A couple of years ago a colleague asked me had I always been interested in making a career for myself with horses. I explained that at a very young age I had actually wanted to be a show jumper. My dream had been to compete at the Royal Dublin Society Horse Show and in particular ride the winning round for the Irish team to take the Aga Khan trophy for Ireland. She had smiled at me indulgently and replied ’ Who didn’t back then?!’. Those were the years when show jumping was a national sport and it seemed as if the whole of Dublin and beyond (interested in horses or not) attended the horse show each year. Eddie Macken, Paul Darragh, Con Power, John Ledingham, Gerry Mullins and co were household names and for all the right reasons. Irish bred horses ruled the world and the success of our Irish riders emulated the best sportsmen and women in the world.
Although we have lacked strength in depth with our horsepower over the last decade or so in the show jumping sphere it is encouraging to see that 16 of the horses competing at the Olympic games in London are Irish bred and four of the top ten horses in the recent eventing competition are Irish bred. All of our own competitors in the eventing were mounted on Irish bred horses (HSI, 2012) and it is worth noting that the Irish Stud Book holds the top spot in the world rankings for the breeding of event horses.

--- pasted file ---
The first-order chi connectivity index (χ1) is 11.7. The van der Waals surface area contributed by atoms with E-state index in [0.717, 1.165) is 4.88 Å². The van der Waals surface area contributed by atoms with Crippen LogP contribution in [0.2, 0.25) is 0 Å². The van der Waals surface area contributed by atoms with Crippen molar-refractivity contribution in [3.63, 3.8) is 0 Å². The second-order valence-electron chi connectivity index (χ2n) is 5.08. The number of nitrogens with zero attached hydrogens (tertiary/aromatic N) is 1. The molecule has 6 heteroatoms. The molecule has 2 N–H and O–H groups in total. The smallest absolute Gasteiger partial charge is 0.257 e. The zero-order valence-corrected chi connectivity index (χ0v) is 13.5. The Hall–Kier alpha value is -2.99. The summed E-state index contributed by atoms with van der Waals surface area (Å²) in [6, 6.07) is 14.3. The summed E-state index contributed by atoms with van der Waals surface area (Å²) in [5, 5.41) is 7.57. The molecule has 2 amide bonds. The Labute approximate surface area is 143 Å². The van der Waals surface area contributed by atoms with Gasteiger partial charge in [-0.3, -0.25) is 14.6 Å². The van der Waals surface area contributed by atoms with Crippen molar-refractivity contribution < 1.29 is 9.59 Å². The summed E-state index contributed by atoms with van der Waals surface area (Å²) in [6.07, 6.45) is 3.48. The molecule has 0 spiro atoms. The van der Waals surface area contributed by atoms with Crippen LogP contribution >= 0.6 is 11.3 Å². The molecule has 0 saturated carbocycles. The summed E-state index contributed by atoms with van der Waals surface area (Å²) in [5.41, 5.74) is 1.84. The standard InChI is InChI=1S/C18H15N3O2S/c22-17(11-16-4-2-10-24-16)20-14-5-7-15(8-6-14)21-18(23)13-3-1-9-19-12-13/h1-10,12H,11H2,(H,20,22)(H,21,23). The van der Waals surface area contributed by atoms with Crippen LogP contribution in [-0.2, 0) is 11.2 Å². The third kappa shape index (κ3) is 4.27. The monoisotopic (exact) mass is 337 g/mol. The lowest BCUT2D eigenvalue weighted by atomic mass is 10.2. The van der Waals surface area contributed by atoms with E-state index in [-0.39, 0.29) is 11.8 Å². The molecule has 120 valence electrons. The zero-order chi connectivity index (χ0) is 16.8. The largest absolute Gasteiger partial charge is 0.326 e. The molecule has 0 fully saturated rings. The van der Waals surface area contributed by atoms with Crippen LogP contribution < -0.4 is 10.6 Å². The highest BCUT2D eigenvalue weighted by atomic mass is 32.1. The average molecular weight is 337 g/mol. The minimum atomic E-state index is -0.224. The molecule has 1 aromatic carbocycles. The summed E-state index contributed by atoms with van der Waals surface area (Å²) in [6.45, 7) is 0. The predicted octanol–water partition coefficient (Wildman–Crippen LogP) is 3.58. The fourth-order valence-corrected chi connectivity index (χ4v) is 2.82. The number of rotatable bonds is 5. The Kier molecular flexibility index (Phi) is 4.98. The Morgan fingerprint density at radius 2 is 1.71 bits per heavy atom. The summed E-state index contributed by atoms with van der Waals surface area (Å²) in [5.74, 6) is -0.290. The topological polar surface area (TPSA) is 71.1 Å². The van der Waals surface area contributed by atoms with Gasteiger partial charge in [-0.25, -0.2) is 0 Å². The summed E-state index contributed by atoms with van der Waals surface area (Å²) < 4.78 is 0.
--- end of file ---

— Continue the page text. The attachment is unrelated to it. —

More encouraging though is the fact that our eventing team finished fifth overall despite losing two riders through disqualification following falls over the cross country course and Aoife Clark came seventh in the individual competition. A positive reflection on the implementation of the High Performance programme implemented by Horse Sport Ireland (HSI) in 2007/2008. These results have been achieved on a very limited budget which I’m sure at times must have been very frustrating to all involved in the training and preparation which was required to get the Irish eventing team and individual showjumping riders to London 2012. One only has to look at the recent success of the Irish pony eventing team, also a product of Horse Sport Ireland’s High Performance programme, to recognise that we have the talent at all levels (pony, children on horses, young riders and senior riders) in this country. Unfortunately we are not on a level playing field with our main competitors when it comes to the financial investment they put into talent identification and high performance training. This is not a negative reflection on the Irish Sports Council or HSI, the money simply isn’t there in these harsh economic times. However a little can go a long way, as demonstrated already by the recent improvements in performance under a structured high performance programme and it is interesting to ponder on the results which might be achieved if the funding stream to equestrian sport could be increased. Further success could lead to greater interest and participation in equestrian sports and could, as the Olympic slogan states, inspire a whole new generation of young people to think about making equestrianism a part of their life thereby augmenting the importance of a sector that is worth over €400 million to the Irish economy (Hennessy & Quinn, 2005), an important employer in rural areas and a source of top class Irish sportsmen and women.